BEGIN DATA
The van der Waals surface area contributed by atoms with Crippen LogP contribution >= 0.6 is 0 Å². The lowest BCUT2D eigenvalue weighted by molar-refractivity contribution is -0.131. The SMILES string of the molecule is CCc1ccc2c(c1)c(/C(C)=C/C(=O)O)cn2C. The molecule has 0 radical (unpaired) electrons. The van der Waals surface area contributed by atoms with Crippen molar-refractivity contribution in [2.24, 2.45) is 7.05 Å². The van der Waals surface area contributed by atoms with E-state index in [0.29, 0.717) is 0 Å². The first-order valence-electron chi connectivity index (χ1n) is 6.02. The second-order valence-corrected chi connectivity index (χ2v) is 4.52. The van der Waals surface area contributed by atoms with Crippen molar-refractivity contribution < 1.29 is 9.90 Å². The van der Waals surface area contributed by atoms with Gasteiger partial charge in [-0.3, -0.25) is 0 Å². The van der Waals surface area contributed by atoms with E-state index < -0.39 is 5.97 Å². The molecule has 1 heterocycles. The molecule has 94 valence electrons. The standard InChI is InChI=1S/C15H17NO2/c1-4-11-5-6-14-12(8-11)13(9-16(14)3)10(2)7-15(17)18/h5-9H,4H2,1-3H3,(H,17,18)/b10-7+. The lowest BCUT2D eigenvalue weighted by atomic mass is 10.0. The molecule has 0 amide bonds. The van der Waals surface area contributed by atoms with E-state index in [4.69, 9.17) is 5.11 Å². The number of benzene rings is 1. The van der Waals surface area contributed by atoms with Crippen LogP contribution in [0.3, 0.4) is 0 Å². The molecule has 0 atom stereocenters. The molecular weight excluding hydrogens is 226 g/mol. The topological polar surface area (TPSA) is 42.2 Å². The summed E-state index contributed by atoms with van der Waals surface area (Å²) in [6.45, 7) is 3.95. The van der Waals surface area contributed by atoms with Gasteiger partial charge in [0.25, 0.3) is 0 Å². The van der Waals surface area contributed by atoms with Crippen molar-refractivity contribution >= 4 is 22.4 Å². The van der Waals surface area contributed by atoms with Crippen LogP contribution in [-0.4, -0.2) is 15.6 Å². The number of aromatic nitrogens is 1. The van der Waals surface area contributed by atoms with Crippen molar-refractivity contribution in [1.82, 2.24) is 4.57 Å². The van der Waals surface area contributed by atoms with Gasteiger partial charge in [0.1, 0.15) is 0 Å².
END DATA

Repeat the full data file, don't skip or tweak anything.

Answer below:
The van der Waals surface area contributed by atoms with Crippen LogP contribution >= 0.6 is 0 Å². The lowest BCUT2D eigenvalue weighted by molar-refractivity contribution is -0.131. The SMILES string of the molecule is CCc1ccc2c(c1)c(/C(C)=C/C(=O)O)cn2C. The molecule has 0 radical (unpaired) electrons. The van der Waals surface area contributed by atoms with Crippen molar-refractivity contribution in [2.24, 2.45) is 7.05 Å². The van der Waals surface area contributed by atoms with E-state index in [0.29, 0.717) is 0 Å². The first-order valence-electron chi connectivity index (χ1n) is 6.02. The second-order valence-corrected chi connectivity index (χ2v) is 4.52. The van der Waals surface area contributed by atoms with Crippen molar-refractivity contribution < 1.29 is 9.90 Å². The van der Waals surface area contributed by atoms with Gasteiger partial charge in [-0.3, -0.25) is 0 Å². The van der Waals surface area contributed by atoms with E-state index < -0.39 is 5.97 Å². The molecule has 1 heterocycles. The molecule has 94 valence electrons. The standard InChI is InChI=1S/C15H17NO2/c1-4-11-5-6-14-12(8-11)13(9-16(14)3)10(2)7-15(17)18/h5-9H,4H2,1-3H3,(H,17,18)/b10-7+. The lowest BCUT2D eigenvalue weighted by atomic mass is 10.0. The molecule has 0 amide bonds. The van der Waals surface area contributed by atoms with E-state index in [4.69, 9.17) is 5.11 Å². The number of benzene rings is 1. The van der Waals surface area contributed by atoms with Crippen LogP contribution in [0.3, 0.4) is 0 Å². The molecule has 0 atom stereocenters. The molecular weight excluding hydrogens is 226 g/mol. The topological polar surface area (TPSA) is 42.2 Å². The summed E-state index contributed by atoms with van der Waals surface area (Å²) in [6.45, 7) is 3.95. The van der Waals surface area contributed by atoms with Gasteiger partial charge in [0.25, 0.3) is 0 Å². The van der Waals surface area contributed by atoms with Crippen molar-refractivity contribution >= 4 is 22.4 Å². The van der Waals surface area contributed by atoms with Crippen LogP contribution in [-0.4, -0.2) is 15.6 Å². The number of aromatic nitrogens is 1. The van der Waals surface area contributed by atoms with Crippen molar-refractivity contribution in [1.82, 2.24) is 4.57 Å². The van der Waals surface area contributed by atoms with Gasteiger partial charge in [0.1, 0.15) is 0 Å².